Indian airline on verge of collapse close to getting a lifeline
Banks will become the biggest shareholders of Jet Airways in new restructuring
Lenders to Jet Airways India proposed a bailout of the carrier, potentially paving the way for a revival of the airline that was on the verge of collapse.
Jet Airways, which needs 85 billion rupees (Dh4.38bn) to help it get back on its feet, will be revamped with banks becoming the biggest shareholders of the company, according to a filing on Thursday. The restructuring would involve a mix of debt-to-equity swap, new capital infusion and asset sales, the company said, without elaborating.
The proposal, reached after weeks of negotiations, may provide a respite to the struggling carrier, part-owned by Etihad Airways. Jet Airways still faces intense competition from low-cost rivals, high fuel costs and levies – conditions that have brought it to its knees. It has more accumulated losses than any publicly traded Asian airline apart from Pakistan International Airlines.
Shares of the carrier, based in Mumbai, rose as much as 7.5 per cent on Friday, paring losses in the past year to 68 per cent. Its market value is about $381m (Dh1.4bn).
The proposed bailout, advanced by State Bank of India, needs approvals from all lenders, a banking industry group, Jet Airways’ founder Naresh Goyal and the board of Etihad, according to a statement. Jet Airways has called for an extraordinary general meeting on February 21 to seek shareholder consent for the deal and to name lenders’ nominees to the board.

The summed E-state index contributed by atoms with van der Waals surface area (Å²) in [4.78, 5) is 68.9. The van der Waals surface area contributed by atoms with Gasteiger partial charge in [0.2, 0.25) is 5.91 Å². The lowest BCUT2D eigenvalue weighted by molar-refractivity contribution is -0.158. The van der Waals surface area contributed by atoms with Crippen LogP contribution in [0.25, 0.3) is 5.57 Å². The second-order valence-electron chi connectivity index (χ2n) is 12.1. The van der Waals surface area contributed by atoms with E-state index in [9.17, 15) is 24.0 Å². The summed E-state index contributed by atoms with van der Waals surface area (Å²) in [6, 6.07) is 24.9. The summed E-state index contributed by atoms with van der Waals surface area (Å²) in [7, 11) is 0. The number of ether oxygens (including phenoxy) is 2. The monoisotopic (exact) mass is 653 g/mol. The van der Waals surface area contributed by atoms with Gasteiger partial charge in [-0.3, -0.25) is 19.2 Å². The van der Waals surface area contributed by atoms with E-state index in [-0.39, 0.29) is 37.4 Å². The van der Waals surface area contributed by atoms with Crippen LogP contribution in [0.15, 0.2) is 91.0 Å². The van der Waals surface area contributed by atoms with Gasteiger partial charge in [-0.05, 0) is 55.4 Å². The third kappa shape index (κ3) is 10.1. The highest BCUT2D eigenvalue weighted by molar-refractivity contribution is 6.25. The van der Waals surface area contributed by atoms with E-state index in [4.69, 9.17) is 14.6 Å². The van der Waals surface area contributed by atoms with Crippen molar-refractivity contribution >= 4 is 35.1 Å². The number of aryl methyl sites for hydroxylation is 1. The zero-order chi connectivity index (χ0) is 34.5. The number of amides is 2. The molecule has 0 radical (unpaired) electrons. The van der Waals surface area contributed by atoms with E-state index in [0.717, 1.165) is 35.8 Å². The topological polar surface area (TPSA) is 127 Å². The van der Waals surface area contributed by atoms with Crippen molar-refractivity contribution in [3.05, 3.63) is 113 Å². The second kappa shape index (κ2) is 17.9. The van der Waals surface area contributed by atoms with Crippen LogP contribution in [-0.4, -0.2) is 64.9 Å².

India proved to be a tough market to crack despite world-beating passenger numbers, as provincial taxes of as much of 30 per cent makes jet fuel the costliest in Asia.
Beyond that, a slew of budget carriers including market leader IndiGo have lured passengers with low-cost, no-frills and on-time flights, forcing Jet Airways to resort to discounts. A price-sensitive consumer base that refuses to pay a premium for in-flight meals and on-board entertainment also means pressure on margins.
Jet Airways, one of the first private Indian airlines to dominate the local market after the government ended state monopoly in the early 1990s, has now been forced to cancel flights to smaller destinations as it falls behind on payments to creditors and employees. It had 80.5 billion rupees of net debt as of September 30.
The rescue package is reminiscent of a similar bailout of Kingfisher Airlines in 2011, when lenders including SBI converted existing debt into the loss-making company’s shares. But the carrier shut down three years later.
Competition and high costs triggered Kingfisher’s collapse, while state-owned flag carrier Air India has needed repeated bailouts. Even budget airline SpiceJet teetered in 2014 before its founders returned to gain control and revive the company. Jet Airways has reported losses in all but two of the past 11 years.
Updated: February 16, 2019 11:39 AM